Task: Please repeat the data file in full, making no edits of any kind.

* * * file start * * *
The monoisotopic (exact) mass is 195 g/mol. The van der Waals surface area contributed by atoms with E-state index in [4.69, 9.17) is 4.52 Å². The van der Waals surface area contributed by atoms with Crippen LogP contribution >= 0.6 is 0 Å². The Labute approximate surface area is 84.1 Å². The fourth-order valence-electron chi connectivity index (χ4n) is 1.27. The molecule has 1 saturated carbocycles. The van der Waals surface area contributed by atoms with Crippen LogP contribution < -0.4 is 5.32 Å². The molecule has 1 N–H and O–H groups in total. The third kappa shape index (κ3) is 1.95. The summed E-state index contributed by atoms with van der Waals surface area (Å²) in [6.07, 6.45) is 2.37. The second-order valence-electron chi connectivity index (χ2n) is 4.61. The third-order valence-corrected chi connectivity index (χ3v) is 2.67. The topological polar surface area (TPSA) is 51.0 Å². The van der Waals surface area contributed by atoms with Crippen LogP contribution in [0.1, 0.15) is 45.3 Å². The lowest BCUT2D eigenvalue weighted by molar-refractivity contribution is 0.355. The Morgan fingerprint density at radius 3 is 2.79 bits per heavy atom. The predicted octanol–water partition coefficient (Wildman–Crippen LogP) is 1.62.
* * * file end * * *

The monoisotopic (exact) mass is 195 g/mol. The van der Waals surface area contributed by atoms with E-state index in [4.69, 9.17) is 4.52 Å². The van der Waals surface area contributed by atoms with Crippen LogP contribution >= 0.6 is 0 Å². The Labute approximate surface area is 84.1 Å². The fourth-order valence-electron chi connectivity index (χ4n) is 1.27. The molecule has 1 saturated carbocycles. The van der Waals surface area contributed by atoms with Crippen LogP contribution < -0.4 is 5.32 Å². The molecule has 1 N–H and O–H groups in total. The third kappa shape index (κ3) is 1.95. The summed E-state index contributed by atoms with van der Waals surface area (Å²) in [6.07, 6.45) is 2.37. The second-order valence-electron chi connectivity index (χ2n) is 4.61. The third-order valence-corrected chi connectivity index (χ3v) is 2.67. The topological polar surface area (TPSA) is 51.0 Å². The van der Waals surface area contributed by atoms with Crippen LogP contribution in [0.1, 0.15) is 45.3 Å². The lowest BCUT2D eigenvalue weighted by molar-refractivity contribution is 0.355. The Morgan fingerprint density at radius 3 is 2.79 bits per heavy atom. The predicted octanol–water partition coefficient (Wildman–Crippen LogP) is 1.62.